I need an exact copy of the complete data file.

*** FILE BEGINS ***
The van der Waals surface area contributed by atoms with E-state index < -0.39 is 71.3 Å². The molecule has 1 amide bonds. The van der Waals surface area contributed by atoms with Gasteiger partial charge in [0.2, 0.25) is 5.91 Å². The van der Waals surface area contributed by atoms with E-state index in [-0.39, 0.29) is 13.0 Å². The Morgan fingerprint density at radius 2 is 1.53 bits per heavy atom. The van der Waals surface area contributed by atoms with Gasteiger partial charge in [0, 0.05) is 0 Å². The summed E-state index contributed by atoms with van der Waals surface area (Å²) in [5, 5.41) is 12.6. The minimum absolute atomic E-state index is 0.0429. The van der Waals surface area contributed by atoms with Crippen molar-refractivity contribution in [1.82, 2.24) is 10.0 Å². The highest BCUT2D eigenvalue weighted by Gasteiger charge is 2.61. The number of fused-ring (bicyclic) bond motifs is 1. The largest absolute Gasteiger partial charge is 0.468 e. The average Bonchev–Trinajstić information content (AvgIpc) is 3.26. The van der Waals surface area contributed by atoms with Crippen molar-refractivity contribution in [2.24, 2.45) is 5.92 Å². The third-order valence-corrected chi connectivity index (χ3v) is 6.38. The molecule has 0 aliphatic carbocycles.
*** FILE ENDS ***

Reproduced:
The van der Waals surface area contributed by atoms with E-state index < -0.39 is 71.3 Å². The molecule has 1 amide bonds. The van der Waals surface area contributed by atoms with Gasteiger partial charge in [0.2, 0.25) is 5.91 Å². The van der Waals surface area contributed by atoms with E-state index in [-0.39, 0.29) is 13.0 Å². The Morgan fingerprint density at radius 2 is 1.53 bits per heavy atom. The van der Waals surface area contributed by atoms with Gasteiger partial charge in [0, 0.05) is 0 Å². The summed E-state index contributed by atoms with van der Waals surface area (Å²) in [5, 5.41) is 12.6. The minimum absolute atomic E-state index is 0.0429. The van der Waals surface area contributed by atoms with Crippen molar-refractivity contribution in [1.82, 2.24) is 10.0 Å². The highest BCUT2D eigenvalue weighted by Gasteiger charge is 2.61. The number of fused-ring (bicyclic) bond motifs is 1. The largest absolute Gasteiger partial charge is 0.468 e. The average Bonchev–Trinajstić information content (AvgIpc) is 3.26. The van der Waals surface area contributed by atoms with Crippen molar-refractivity contribution in [2.24, 2.45) is 5.92 Å². The third-order valence-corrected chi connectivity index (χ3v) is 6.38. The molecule has 0 aliphatic carbocycles.